- Manufacturer – Hobby Boss
- Scale – 1:48
- Vehicle – McDonnell Douglas F/A-18D Hornet
- Markings – VMFAT-101 Sharpshooters
- Paint – Gunze Mr. Color, Mr. Paint
- Aftermarket – Afterburner Decals, Wolfpack ejection seats
The Hobby Boss F/A-18D has been around for a while now, it came out in 2007, but still competes with the older Hasegawa kit (1991). And anyone that has build the old Hasegawa kit knows its flaws, myself included. I built their D variant last year.
The HB kit, for the most part, is a copy of the Hasegawa with some upgrades. The detail is a bit better in the new kit though the sprues are rougher and have some flash scattered throughout. The fit, though, is where the the HB kit pulls away. It’s still not perfect, but it fits. And it fits well enough that I didn’t have to spend days filling and sanding. The intake area was my main concern after building the older kit.
As good as the fit of the intake area is, the cockpit doesn’t locate well in the fuselage. The only place it attaches securely is at the front while the rest of the cockpit sorta flops around inside. The cockpit itself is decent. It’s definitely an improvement from the Hasegawa and the rear cockpit is more accurate for a D model. The kit seats are as generic as they can possibly get and were improved with the Wolfpack resin seats.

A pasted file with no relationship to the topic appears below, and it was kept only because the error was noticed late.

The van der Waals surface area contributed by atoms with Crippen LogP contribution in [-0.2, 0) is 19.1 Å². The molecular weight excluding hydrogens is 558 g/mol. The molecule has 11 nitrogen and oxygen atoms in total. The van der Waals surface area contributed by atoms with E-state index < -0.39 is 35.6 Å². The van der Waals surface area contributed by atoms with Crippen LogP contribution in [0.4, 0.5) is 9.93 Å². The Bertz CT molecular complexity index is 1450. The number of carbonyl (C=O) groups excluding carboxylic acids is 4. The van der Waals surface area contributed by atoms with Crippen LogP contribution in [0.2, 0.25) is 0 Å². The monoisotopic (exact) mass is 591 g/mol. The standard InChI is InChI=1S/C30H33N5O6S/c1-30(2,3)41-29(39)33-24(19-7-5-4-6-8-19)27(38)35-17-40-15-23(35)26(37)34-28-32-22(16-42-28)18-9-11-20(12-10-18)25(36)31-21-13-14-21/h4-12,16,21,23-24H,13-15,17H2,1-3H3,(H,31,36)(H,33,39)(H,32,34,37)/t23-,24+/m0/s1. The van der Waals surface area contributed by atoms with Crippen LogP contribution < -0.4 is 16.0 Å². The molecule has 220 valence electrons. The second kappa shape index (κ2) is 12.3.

A few things did bother me with this kit. Hobby Boss doesn’t give the option to drop the flaps and slats, even though they are molded separately. All it would have taken were a set of actuators molded in the correct position. I had to cut the tiny actuators and glue them at equal angles to pose them dropped. The rudders were also molded in place, but they’re not as big of a deal for me. The kit does not give the option to close the boarding ladder, though it would not have been too difficult to make the provided piece work.
Painting went along without a hitch. I primed in my go-to Mr. Surfacer 1500 Black and followed with marble coats of Mr. Color Light Ghost Gray on the undersides and Dark Ghost Gray on the top. Thin layers of the final colors finished up the painting. On top of that, the Afterburner decals went down beautifully. Even the massive decals on the vertical stabilizers went down perfectly.
Weathering was done with Ammo products and oils.
Pros: good fit, good surface detail, easy assembly
Cons: non-positionable moving surfaces, missing minor pieces, rough plastic finish
This kit, even with its flaws, beats the old Hasegawa kit. It would be perfect though if we could take parts from both kits and combine them. I recommend it if you’re looking for a legacy Hornet, at least until Kinetic gets the rest of their late model lineup out.
More photos with better resolution at SmugMug